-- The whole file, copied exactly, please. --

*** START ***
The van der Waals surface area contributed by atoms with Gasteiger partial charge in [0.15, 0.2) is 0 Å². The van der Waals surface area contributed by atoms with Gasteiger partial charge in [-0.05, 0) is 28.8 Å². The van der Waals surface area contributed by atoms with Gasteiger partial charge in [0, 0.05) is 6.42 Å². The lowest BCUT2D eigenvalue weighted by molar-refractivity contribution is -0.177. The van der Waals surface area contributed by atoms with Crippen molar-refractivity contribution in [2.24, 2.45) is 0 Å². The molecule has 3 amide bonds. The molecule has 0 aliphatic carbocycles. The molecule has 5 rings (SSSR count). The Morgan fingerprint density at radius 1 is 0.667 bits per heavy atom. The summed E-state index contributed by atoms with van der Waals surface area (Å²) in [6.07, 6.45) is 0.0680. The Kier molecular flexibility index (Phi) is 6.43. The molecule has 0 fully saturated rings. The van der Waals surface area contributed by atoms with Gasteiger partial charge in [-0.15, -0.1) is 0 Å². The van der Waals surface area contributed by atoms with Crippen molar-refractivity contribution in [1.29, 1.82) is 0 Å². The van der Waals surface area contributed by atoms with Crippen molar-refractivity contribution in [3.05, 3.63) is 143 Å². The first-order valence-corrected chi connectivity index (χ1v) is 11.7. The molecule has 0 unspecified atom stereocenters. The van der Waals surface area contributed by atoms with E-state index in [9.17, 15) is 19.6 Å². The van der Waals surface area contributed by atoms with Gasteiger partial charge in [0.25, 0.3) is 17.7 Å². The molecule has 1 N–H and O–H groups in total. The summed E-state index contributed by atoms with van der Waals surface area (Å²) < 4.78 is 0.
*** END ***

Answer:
The van der Waals surface area contributed by atoms with Gasteiger partial charge in [0.15, 0.2) is 0 Å². The van der Waals surface area contributed by atoms with Gasteiger partial charge in [-0.05, 0) is 28.8 Å². The van der Waals surface area contributed by atoms with Gasteiger partial charge in [0, 0.05) is 6.42 Å². The lowest BCUT2D eigenvalue weighted by molar-refractivity contribution is -0.177. The van der Waals surface area contributed by atoms with Crippen molar-refractivity contribution in [2.24, 2.45) is 0 Å². The molecule has 3 amide bonds. The molecule has 0 aliphatic carbocycles. The molecule has 5 rings (SSSR count). The Morgan fingerprint density at radius 1 is 0.667 bits per heavy atom. The summed E-state index contributed by atoms with van der Waals surface area (Å²) in [6.07, 6.45) is 0.0680. The Kier molecular flexibility index (Phi) is 6.43. The molecule has 0 fully saturated rings. The van der Waals surface area contributed by atoms with Gasteiger partial charge in [-0.15, -0.1) is 0 Å². The van der Waals surface area contributed by atoms with Crippen molar-refractivity contribution in [1.29, 1.82) is 0 Å². The van der Waals surface area contributed by atoms with Crippen molar-refractivity contribution in [3.05, 3.63) is 143 Å². The first-order valence-corrected chi connectivity index (χ1v) is 11.7. The molecule has 0 unspecified atom stereocenters. The van der Waals surface area contributed by atoms with E-state index in [9.17, 15) is 19.6 Å². The van der Waals surface area contributed by atoms with Gasteiger partial charge in [0.25, 0.3) is 17.7 Å². The molecule has 1 N–H and O–H groups in total. The summed E-state index contributed by atoms with van der Waals surface area (Å²) < 4.78 is 0.